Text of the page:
• Set a maximum risk amount, which includes establishing a stop.
  • Research the sector and industry.
  • Study the fundamentals and valuation metrics to get a sense of where the stock might be headed.
  • Read the market overview for all markets.
  • Review the higher time frames for the highs, lows, and turning points, especially the day before.

 

One aspect of trading I am beginning to understand is the importance of commitment.

 

Trading is a profession that requires a real commitment of your time and attention.

For the moment, I am paper trading, and I am glad that the absence of trading capital has allowed me the opportunity to practice. If I had the capital, I probably wouldn’t have practiced.

I didn’t think I needed to practice. I was completely confident in my skills and abilities.

This couldn’t be further from the truth. I needed to practice because I needed to make mistakes.


Mistakes and Learning points:

When you are trading, make sure that is the only activity you are focused on.

While paper trading, I thought I could watch the game and trade simultaneously.

I’d take a quick break every 15 minutes to keep track of the score and take a break from trading. I thought I was fully focused on the trade until I heard the announcer’s excitement as he narrated the fast-break so I turned my attention toward the game. How much could happen in a split-second?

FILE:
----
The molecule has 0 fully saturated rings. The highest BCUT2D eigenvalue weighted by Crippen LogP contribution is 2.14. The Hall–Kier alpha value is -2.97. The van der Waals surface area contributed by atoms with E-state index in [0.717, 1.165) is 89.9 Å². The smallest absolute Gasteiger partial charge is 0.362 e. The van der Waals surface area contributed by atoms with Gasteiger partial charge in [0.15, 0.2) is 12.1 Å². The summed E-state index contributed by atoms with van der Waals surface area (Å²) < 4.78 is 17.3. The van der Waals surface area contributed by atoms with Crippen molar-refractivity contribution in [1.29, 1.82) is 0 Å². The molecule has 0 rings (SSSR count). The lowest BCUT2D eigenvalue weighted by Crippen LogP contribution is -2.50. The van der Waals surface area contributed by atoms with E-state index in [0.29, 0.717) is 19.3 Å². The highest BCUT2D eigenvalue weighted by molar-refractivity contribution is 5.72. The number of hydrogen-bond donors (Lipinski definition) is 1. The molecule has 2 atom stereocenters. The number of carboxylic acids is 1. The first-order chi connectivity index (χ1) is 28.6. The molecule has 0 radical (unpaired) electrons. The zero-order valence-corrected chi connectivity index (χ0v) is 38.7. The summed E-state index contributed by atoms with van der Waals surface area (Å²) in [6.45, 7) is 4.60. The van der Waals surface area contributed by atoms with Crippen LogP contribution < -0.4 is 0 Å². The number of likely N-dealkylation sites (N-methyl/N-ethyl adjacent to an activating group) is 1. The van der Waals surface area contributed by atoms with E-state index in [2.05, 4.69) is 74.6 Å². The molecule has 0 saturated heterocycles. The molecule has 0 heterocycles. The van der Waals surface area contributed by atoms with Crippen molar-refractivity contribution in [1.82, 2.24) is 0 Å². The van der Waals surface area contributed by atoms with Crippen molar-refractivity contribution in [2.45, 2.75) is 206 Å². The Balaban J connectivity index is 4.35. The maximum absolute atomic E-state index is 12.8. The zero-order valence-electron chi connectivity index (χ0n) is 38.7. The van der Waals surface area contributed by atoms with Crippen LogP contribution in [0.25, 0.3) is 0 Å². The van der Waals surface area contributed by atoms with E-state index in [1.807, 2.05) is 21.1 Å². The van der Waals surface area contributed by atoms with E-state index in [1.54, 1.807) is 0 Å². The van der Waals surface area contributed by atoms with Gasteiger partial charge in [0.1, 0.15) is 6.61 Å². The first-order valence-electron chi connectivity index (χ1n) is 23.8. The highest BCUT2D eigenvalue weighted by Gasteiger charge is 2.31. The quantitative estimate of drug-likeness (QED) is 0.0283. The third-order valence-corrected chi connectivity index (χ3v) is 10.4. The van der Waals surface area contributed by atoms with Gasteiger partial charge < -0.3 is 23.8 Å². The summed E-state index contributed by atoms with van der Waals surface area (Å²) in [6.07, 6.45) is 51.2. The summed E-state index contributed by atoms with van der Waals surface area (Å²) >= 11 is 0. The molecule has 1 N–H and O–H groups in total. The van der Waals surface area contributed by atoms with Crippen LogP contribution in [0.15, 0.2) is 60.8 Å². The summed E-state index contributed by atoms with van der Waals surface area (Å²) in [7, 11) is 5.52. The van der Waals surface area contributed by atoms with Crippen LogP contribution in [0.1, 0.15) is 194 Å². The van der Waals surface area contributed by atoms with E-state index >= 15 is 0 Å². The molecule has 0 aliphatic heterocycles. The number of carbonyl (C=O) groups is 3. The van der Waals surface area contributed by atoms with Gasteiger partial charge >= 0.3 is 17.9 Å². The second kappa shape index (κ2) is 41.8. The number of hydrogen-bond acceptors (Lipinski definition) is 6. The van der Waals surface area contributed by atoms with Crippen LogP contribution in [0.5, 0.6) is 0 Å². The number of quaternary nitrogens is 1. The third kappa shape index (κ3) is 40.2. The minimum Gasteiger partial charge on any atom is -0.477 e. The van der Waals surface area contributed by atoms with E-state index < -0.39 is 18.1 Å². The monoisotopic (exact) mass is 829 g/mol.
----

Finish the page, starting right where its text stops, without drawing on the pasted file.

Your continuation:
Lebron James was on a fast break and caught the alley-oop to put the Lakers up by two. When I refocused my attention back on my trade, the stock had already dropped and was moving lower. Yikes!

 

Trading in the wrong time frame was another costly error.

 

Never Predict, just observe.

I was attempting to predict where the stock was headed when trading, and it never worked. A couple of minutes later I was down over $400. I thought it would be good practice to earn the money back.

At one point while trading, I don’t recall making any predictions about where the stock was going ultimately. I focused on what was happening in the stocks’ move before me, and where I have decided to position myself.

I earned the money back and ended the session with a profit. Earning the money-back required a lot of concentration and attention.

 

If the stock moves against me in the amount I am willing to lose, I exit the position.

The hardest part of trading so far has been deciding where to take profits. I never thought that deciding where to take profits would require more confidence than exiting a losing position.

 

Document each trade.

For some reason, I learn better when writing things down. When reviewing my trading journal, I noticed that in the previous day’s trade, there was a trend for the day. So the next day, I looked at the higher time frame and found the trend.

 

These are some of the lessons I have learned while trading.

 

*The picture is a chart of JD.com and on the chart are trendlines I created. The price traded within these ranges and then dropped.

Questions? Concerns? Dilemmas?